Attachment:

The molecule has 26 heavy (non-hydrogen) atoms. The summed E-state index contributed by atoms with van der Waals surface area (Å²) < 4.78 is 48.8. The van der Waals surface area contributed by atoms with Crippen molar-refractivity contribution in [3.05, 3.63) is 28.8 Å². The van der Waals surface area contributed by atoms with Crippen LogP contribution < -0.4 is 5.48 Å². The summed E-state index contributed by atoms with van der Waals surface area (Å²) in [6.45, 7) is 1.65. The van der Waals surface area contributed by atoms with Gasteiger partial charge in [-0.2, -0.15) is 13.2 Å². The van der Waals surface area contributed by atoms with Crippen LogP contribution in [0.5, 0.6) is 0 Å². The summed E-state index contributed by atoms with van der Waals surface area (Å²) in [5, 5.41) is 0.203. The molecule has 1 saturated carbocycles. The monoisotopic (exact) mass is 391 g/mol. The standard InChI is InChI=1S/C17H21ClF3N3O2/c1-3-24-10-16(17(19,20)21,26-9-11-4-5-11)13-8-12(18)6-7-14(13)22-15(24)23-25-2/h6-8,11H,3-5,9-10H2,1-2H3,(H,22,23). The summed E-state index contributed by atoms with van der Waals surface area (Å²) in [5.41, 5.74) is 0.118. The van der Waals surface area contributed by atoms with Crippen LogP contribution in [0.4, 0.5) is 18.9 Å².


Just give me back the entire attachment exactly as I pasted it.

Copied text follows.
The molecule has 26 heavy (non-hydrogen) atoms. The summed E-state index contributed by atoms with van der Waals surface area (Å²) < 4.78 is 48.8. The van der Waals surface area contributed by atoms with Crippen molar-refractivity contribution in [3.05, 3.63) is 28.8 Å². The van der Waals surface area contributed by atoms with Crippen LogP contribution < -0.4 is 5.48 Å². The summed E-state index contributed by atoms with van der Waals surface area (Å²) in [6.45, 7) is 1.65. The van der Waals surface area contributed by atoms with Gasteiger partial charge in [-0.2, -0.15) is 13.2 Å². The van der Waals surface area contributed by atoms with Crippen LogP contribution in [0.5, 0.6) is 0 Å². The summed E-state index contributed by atoms with van der Waals surface area (Å²) in [5, 5.41) is 0.203. The molecule has 1 saturated carbocycles. The monoisotopic (exact) mass is 391 g/mol. The standard InChI is InChI=1S/C17H21ClF3N3O2/c1-3-24-10-16(17(19,20)21,26-9-11-4-5-11)13-8-12(18)6-7-14(13)22-15(24)23-25-2/h6-8,11H,3-5,9-10H2,1-2H3,(H,22,23). The summed E-state index contributed by atoms with van der Waals surface area (Å²) in [5.41, 5.74) is 0.118. The van der Waals surface area contributed by atoms with Crippen LogP contribution in [0.4, 0.5) is 18.9 Å².